Work processes also offer fruitful ground for deriving work objectives. This is particularly true regarding any kind of ongoing or continuous improvement effort. Consider the manager of a fairly sizable call center. Each year her objectives include one or more objectives related to achieving specific, measurable improvements in some aspect of call center performance.
Practices, also known as methods and procedures, offer a third area where reflection and analysis can produce meaningful work objectives. These might quality as incremental improvements, work simplification or even that dreaded word, "reengineering." A simple example will illustrate the kind of payoff that can be found here. A manager whose unit periodically distributes printed materials to hundreds of sites throughout the continental United States (and overseas as well), was charged with reducing the costs of providing these materials. It turns out the materials were regularly reprinted and redistributed in their entirety owing to the way they were bound. A simple shift to loose-leaf binders enabled the printing and distribution of only the changed pages, greatly reducing cost and waste.
People, too, can be a source of objectives. For one thing, their developmental needs and requirements provide one source of objectives. For another, they can generate objectives related to other matters. In other words, people can set their own objectives. This brings us to the next issue: Who writes them?
Who Actually Writes Them?
This question can be restated as “Do we solicit work objectives or do we impose them?” In this enlightened new age of empowerment, full of self-managed teams and even a self-directing individual or two, many managers and supervisors find themselves on the horns of a dilemma; should they specify work objectives for the people whose performance they must review, or should they solicit objectives from them?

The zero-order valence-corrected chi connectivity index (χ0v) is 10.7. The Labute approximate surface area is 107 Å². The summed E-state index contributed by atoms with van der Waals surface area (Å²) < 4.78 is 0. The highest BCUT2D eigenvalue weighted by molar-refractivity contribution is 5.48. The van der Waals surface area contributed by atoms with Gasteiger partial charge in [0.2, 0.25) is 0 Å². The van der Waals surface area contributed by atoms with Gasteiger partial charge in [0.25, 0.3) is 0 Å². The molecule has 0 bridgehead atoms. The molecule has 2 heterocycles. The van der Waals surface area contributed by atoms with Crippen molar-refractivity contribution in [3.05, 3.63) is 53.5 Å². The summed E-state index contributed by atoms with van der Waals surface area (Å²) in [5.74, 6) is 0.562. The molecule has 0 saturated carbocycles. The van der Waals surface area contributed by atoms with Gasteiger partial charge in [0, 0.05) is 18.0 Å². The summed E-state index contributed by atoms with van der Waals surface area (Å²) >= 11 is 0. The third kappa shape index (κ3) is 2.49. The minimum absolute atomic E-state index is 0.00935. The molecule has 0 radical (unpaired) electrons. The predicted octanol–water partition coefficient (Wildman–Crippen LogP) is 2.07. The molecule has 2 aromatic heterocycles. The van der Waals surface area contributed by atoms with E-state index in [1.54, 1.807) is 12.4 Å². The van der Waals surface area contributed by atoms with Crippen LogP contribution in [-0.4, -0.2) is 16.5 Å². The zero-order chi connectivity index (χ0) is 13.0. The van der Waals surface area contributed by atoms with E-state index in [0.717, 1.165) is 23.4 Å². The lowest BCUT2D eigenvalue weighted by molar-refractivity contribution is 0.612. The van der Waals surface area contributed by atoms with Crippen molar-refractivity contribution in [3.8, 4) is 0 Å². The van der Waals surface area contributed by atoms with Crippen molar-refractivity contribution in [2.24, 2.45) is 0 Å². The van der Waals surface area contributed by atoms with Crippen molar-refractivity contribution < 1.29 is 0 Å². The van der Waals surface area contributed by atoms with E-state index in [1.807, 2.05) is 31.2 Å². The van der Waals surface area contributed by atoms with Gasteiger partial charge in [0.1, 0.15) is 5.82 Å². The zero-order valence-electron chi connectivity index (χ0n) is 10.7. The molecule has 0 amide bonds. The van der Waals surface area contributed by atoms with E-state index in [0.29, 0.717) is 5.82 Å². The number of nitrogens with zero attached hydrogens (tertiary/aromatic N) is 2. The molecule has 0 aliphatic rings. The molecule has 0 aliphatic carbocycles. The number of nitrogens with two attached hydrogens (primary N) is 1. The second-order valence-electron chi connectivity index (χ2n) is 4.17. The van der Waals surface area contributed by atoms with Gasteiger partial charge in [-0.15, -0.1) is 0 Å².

There is no easy answer to this question, but it is safe to say that the choice is greatly influenced by the kind of work involved.
Figure 1 illustrates a fact easily confirmed by a moment's reflection: the job of any given employee is a mix of routine and non-routine activities. This means that the contributions sought from employees range from compliance to creativity.
Figure 1 - The Mix of Work
Routine work activities are usually prefigured, that is, they are designed in advance, by others, for the worker to carry out. Routine work activities are frequently repetitive and often documented in the form of a written procedures manual. Assembly line work is the classic example of prefigured work.
Non-routine work activities are almost always configured, that is, they are developed by the worker, typically in response to the requirements of a given situation. Because they represent more or less unique responses, non-routine work activities cannot be prefigured. Nor are they easily documented, except in a very general way. [(One can document the general process of project management, for example, but a particular project defies documentation in advance.)
Although everyone’s job contains some mix of routine and non-routine work activities, some jobs are almost completely dominated by one or the other. Depending on its mix of routine and non-routine work, a given job can be placed anywhere along the diagonal line in the center of the diagram in Figure 1.
For jobs consisting primarily of routine work activities, the expectation of the worker is generally one of compliance with established procedures. In such cases, supervisors and managers might rely heavily on specifying work objectives.
For jobs consisting chiefly of non-routine work activities, the expectation is contribution toward unit, project, or company goals and objectives. In these cases, supervisors might rely more on soliciting work objectives.